Mon. Apr 15th, 2024

Catching Covid has made people less intelligent



Catching Covid makes people less intelligent, with severe infections reducing IQ the most, a study suggests.

Britons who avoided the disease typically performed best in intelligence tests, while those who ended up in hospital scored worst.

But even those who suffered only mild disease are likely to have had their cognitive abilities decline, it is believed.

Scientists from Imperial College London analysed data on more than 112,000 volunteers who took Covid tests during the pandemic.

Analysis revealed that those who were admitted to intensive care with Covid scored around nine IQ points lower on average in exams than those who avoided infection.

Britons who avoided the disease typically performed best in intelligence tests, while those who ended up in hospital scored worst. (Stock Image.)

Those who reported having long Covid – persistent symptoms such as ‘brain fog’ – scored six points lower and those with only mild infection two points lower.

Professor Adam Hampshire, lead author of the study published in The Lancet medical journal, tried to match people as closely as possible when comparing the groups in a bid to account for other factors.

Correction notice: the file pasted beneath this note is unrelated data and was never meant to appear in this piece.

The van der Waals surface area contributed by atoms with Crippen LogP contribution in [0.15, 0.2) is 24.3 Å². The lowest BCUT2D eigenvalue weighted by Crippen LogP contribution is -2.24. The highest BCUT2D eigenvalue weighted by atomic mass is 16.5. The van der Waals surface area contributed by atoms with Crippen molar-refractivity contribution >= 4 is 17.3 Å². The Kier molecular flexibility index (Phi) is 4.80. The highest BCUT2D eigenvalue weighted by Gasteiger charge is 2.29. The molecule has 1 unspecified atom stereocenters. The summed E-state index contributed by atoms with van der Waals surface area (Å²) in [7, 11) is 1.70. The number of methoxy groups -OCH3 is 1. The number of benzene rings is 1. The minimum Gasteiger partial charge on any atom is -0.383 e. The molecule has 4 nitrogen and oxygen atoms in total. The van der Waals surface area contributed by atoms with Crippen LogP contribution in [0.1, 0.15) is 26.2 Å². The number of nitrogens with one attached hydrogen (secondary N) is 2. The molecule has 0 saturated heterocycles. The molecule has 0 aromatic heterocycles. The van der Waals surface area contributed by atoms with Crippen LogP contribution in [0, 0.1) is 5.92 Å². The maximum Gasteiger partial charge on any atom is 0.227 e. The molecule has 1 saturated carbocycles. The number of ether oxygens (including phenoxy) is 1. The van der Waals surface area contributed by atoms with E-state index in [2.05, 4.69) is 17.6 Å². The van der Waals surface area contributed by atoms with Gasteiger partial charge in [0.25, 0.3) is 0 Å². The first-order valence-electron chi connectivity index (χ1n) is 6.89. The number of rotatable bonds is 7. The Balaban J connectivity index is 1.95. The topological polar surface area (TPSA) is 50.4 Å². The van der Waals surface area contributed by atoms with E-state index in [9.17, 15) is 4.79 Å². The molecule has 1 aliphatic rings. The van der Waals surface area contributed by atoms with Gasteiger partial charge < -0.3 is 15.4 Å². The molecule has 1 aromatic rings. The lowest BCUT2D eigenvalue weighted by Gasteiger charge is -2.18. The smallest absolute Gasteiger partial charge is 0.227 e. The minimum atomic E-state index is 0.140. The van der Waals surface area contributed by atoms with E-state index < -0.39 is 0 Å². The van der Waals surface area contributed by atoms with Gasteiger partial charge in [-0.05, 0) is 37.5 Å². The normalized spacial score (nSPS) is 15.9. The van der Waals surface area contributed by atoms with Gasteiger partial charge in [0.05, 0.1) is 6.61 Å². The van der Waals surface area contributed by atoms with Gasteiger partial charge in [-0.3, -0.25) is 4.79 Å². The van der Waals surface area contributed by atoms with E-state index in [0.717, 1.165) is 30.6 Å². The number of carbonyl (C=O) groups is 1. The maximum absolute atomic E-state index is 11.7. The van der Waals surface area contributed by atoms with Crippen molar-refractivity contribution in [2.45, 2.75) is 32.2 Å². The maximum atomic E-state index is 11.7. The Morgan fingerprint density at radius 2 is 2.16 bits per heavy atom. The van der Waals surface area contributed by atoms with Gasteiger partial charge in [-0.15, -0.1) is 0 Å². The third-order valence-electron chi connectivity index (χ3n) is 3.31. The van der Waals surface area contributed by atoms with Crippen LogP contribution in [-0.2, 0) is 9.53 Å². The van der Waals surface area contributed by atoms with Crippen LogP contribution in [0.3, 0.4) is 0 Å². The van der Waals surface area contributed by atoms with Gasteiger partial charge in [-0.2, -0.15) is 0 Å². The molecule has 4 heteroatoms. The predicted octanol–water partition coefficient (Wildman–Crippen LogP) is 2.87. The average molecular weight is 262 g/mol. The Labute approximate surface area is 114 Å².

Further examination found long-lasting cognitive impacts, even in people infected a year or more earlier.

The original Covid strain was associated with a bigger drop in IQ, while there were only marginal differences with Omicron. Vaccination also appeared to have a protective effect.

Professor Hampshire said the implications of the figures are ‘quite scary’.

The participants had enrolled on Imperial College’s React study. Dr Taquet said the results should be interpreted with caution as the study did not compare the same person before and after infection.

Those who reported having long Covid ¿ persistent symptoms such as ‘brain fog’ ¿ scored six points lower and those with only mild infection two points lower. (Stock Image.)

Professor Benedict Michael, director of the University of Liverpool’s infection neuroscience laboratory, said there is ‘clearly a very severely affected group’. 

But he added: ‘I haven’t yet seen convincing evidence that the vast majority of the population have been knocked back by X number of IQ points.’

Separate studies analysing brain scans taken before and after the pandemic suggest Covid infection can have an impact, even in those who had not been hospitalised.

Professor Michael said it did not appear to be the virus that was infecting the brain but a secondary consequence of infection elsewhere in the body – potentially acting on blood vessels, reducing oxygen flow. Researchers say it remains unclear if brains of Covid patients will fully recover.

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